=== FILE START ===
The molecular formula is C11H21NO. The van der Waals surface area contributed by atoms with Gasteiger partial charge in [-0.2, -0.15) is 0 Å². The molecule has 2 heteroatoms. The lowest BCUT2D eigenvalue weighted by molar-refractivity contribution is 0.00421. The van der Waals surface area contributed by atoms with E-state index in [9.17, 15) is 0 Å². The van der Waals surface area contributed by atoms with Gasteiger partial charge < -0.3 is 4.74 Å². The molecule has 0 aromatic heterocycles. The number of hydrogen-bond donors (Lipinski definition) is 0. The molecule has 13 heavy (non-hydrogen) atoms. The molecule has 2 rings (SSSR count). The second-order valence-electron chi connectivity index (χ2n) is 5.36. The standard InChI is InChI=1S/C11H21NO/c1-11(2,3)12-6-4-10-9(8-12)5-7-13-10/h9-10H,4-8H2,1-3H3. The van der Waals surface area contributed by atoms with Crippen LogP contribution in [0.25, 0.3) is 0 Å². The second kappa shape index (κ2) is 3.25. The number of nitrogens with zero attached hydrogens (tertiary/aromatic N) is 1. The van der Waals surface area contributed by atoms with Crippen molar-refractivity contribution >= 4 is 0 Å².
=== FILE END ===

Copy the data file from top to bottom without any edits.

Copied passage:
The molecular formula is C11H21NO. The van der Waals surface area contributed by atoms with Gasteiger partial charge in [-0.2, -0.15) is 0 Å². The molecule has 2 heteroatoms. The lowest BCUT2D eigenvalue weighted by molar-refractivity contribution is 0.00421. The van der Waals surface area contributed by atoms with E-state index in [9.17, 15) is 0 Å². The van der Waals surface area contributed by atoms with Gasteiger partial charge < -0.3 is 4.74 Å². The molecule has 0 aromatic heterocycles. The number of hydrogen-bond donors (Lipinski definition) is 0. The molecule has 13 heavy (non-hydrogen) atoms. The molecule has 2 rings (SSSR count). The second-order valence-electron chi connectivity index (χ2n) is 5.36. The standard InChI is InChI=1S/C11H21NO/c1-11(2,3)12-6-4-10-9(8-12)5-7-13-10/h9-10H,4-8H2,1-3H3. The van der Waals surface area contributed by atoms with Crippen LogP contribution in [0.25, 0.3) is 0 Å². The second kappa shape index (κ2) is 3.25. The number of nitrogens with zero attached hydrogens (tertiary/aromatic N) is 1. The van der Waals surface area contributed by atoms with Crippen molar-refractivity contribution >= 4 is 0 Å².